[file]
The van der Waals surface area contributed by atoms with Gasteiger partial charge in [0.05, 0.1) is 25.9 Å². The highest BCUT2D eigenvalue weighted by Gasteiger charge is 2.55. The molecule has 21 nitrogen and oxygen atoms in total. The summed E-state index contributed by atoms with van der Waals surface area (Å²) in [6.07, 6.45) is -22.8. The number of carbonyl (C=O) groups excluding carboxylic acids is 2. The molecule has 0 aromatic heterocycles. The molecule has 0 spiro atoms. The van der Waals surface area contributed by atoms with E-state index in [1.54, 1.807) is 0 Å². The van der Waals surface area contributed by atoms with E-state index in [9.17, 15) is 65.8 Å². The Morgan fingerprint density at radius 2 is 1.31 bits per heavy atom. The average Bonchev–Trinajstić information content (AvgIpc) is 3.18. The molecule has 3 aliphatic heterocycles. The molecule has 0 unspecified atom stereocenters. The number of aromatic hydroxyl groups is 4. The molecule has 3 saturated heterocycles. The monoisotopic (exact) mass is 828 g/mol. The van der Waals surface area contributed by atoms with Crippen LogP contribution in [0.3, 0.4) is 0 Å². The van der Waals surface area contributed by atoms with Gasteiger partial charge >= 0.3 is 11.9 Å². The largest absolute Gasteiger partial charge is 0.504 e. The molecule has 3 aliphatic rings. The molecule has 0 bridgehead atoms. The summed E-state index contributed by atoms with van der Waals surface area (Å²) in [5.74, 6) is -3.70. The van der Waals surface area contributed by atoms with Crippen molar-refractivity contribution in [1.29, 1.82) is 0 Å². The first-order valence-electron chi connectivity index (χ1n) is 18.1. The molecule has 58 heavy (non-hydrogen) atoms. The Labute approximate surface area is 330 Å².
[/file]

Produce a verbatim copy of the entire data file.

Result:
The van der Waals surface area contributed by atoms with Gasteiger partial charge in [0.05, 0.1) is 25.9 Å². The highest BCUT2D eigenvalue weighted by Gasteiger charge is 2.55. The molecule has 21 nitrogen and oxygen atoms in total. The summed E-state index contributed by atoms with van der Waals surface area (Å²) in [6.07, 6.45) is -22.8. The number of carbonyl (C=O) groups excluding carboxylic acids is 2. The molecule has 0 aromatic heterocycles. The molecule has 0 spiro atoms. The van der Waals surface area contributed by atoms with E-state index in [1.54, 1.807) is 0 Å². The van der Waals surface area contributed by atoms with E-state index in [9.17, 15) is 65.8 Å². The Morgan fingerprint density at radius 2 is 1.31 bits per heavy atom. The average Bonchev–Trinajstić information content (AvgIpc) is 3.18. The molecule has 3 aliphatic heterocycles. The molecule has 0 unspecified atom stereocenters. The number of aromatic hydroxyl groups is 4. The molecule has 3 saturated heterocycles. The monoisotopic (exact) mass is 828 g/mol. The van der Waals surface area contributed by atoms with Crippen LogP contribution in [0.3, 0.4) is 0 Å². The van der Waals surface area contributed by atoms with Gasteiger partial charge >= 0.3 is 11.9 Å². The largest absolute Gasteiger partial charge is 0.504 e. The molecule has 3 aliphatic rings. The molecule has 0 bridgehead atoms. The summed E-state index contributed by atoms with van der Waals surface area (Å²) in [5.74, 6) is -3.70. The van der Waals surface area contributed by atoms with Crippen molar-refractivity contribution in [1.29, 1.82) is 0 Å². The first-order valence-electron chi connectivity index (χ1n) is 18.1. The molecule has 58 heavy (non-hydrogen) atoms. The Labute approximate surface area is 330 Å².